Remember His Name, Kyle Dion

Rising R&B singer embarks on releasing a new single and an album

You’re going to want to remember the name, Kyle Dion. He’s a rising R&B singer with an alluring voice and a timeless blend of funk and soul in his pitch. Born into a musically gifted family, Dion was always surrounded by different influences of music. Since he can remember, the plan was to always become a singer. His first breakout in the music industry was his feature on “How We Do Us” in Kehlani’s mixtape CLOUD NINETEEN back in 2014. Fast forward seven years, Dion asked the iconic rapper, Ja Rule, to be featured on his song “Placebo”, which marked his second single of the year. His debut to the world as a singer to be reckoned with was his last full-length project, Suga, that came out in 2019. The body of work took listeners on a journey through a fictional character’s struggle with fame and the constant fight with his personal demons. Now living out his dreams in L.A., he’s been spending the pandemic writing new music with his writing partner, Bijou, in preparation for his new album, SASSY, that will drop on September 17th. Today, Dion is sharing for the time ever his new single “Money” paired with a music video. If his smooth vocals haven’t seduced you already, this interview will. 

Zooming in from L.A., Dion and I talked about what it was like growing up in Fort Lauderdale, his feature on Kehlani’s mixtape back in 2014, and the advice he could give his younger self if he could go back in time. 

Full look Prada / Necklace & Rings Cartier

Michelle Diaz: So my first intro to you was hearing you on Kehlani’s mixtape Cloud Nineteen. So thinking about then and now, how accomplished do you feel now, and what else is in store for you in the future?

Kyle Dion: I feel super accomplished. I live off my music, I’ve toured,  I’ve been to places I’ve never been before. You know I have an album out, and I’m about to drop an album now. I’m just in a really good place in my life, and I think that shows within the new music as well, it shows that I’m really happy and excited and ready to keep growing and evolving, learning about myself.

MD: Can you tell me about your childhood in New Haven, Connecticut and growing up in Fort Lauderdale, Florida?

KD: I grew up in Coral Springs, so kind of near Fort Lauderdale, but yeah, I was born in Connecticut and my dad is from Connecticut, my mom’s actually from Lisbon, Portugal. But she came to America when she was seven and later on she met my dad. Basically, our whole family is in Connecticut, but my mom took me and my brother to Florida when I was around six. So I just grew up in Florida, and I would go back and forth to Connecticut to see my dad, and, you know, other family members. Growing up in Florida was very nice, it was in a suburban area. It’s kind of boring, but just having those experiences with friends and, you know, just coming of age, I would say it was a pretty nice time.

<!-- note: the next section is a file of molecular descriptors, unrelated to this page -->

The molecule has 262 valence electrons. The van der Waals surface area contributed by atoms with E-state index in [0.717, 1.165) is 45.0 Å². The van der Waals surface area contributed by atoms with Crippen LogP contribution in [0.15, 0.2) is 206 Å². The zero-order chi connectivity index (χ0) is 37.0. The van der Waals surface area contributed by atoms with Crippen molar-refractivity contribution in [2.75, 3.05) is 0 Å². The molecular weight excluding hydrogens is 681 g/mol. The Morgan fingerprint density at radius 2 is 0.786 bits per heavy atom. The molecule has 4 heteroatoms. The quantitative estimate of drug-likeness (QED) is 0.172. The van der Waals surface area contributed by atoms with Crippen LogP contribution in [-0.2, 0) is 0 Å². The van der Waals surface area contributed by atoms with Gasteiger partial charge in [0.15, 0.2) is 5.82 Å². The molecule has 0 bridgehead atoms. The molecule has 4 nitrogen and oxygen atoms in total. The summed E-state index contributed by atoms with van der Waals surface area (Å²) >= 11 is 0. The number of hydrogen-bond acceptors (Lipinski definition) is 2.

MD: When did you decide to move to L.A.? Was it pretty recently or was it a little while ago when you were first starting out in your career?

KD: I moved to L.A. in 2016, so about five or six years ago.

MD: What made you want to move to L.A. since Miami has a huge music scene and it isn’t that far away from Fort Lauderdale?

KD: They do have a huge music scene, but I think my music isn’t in that scene. So I think that moving to LA just helped me be able to collaborate and find myself and find the people that are my team. If I didn’t tell move to L.A., I wouldn’t have the people that are on my team right now. I wouldn’t know about the collaborators that I have collaborated with. Even with Kehlani, if I didn’t come out here that one time in LA, I wouldn’t have been a part of her record so it’s just like being here definitely sparks a lot of opportunity, and you’re able to just go see anyone and beat a session with anyone because everyone’s here. It’s like a melting pot.

Sweater, pants, necklace Versace / shoes Saint Laurent by Anthony Vaccarello / rings Cartier

MD: Was Kehlani’s mixtape your first breakout into the music scene?

KD: Yeah, possibly. That was my first time hanging out here in L.A. and was just kind of introduced to a whole different group of people through her. I would say it was the start of something and then shortly after I released my mixtape. My first mixtape, my first ever project, sparked a little buzz and it was part of the journey.

MD: Your dad is a rapper in Connecticut and then your mom’s dad was a famous Portuguese singer. Would you say that combination of different styles influenced you in some way when you were growing up?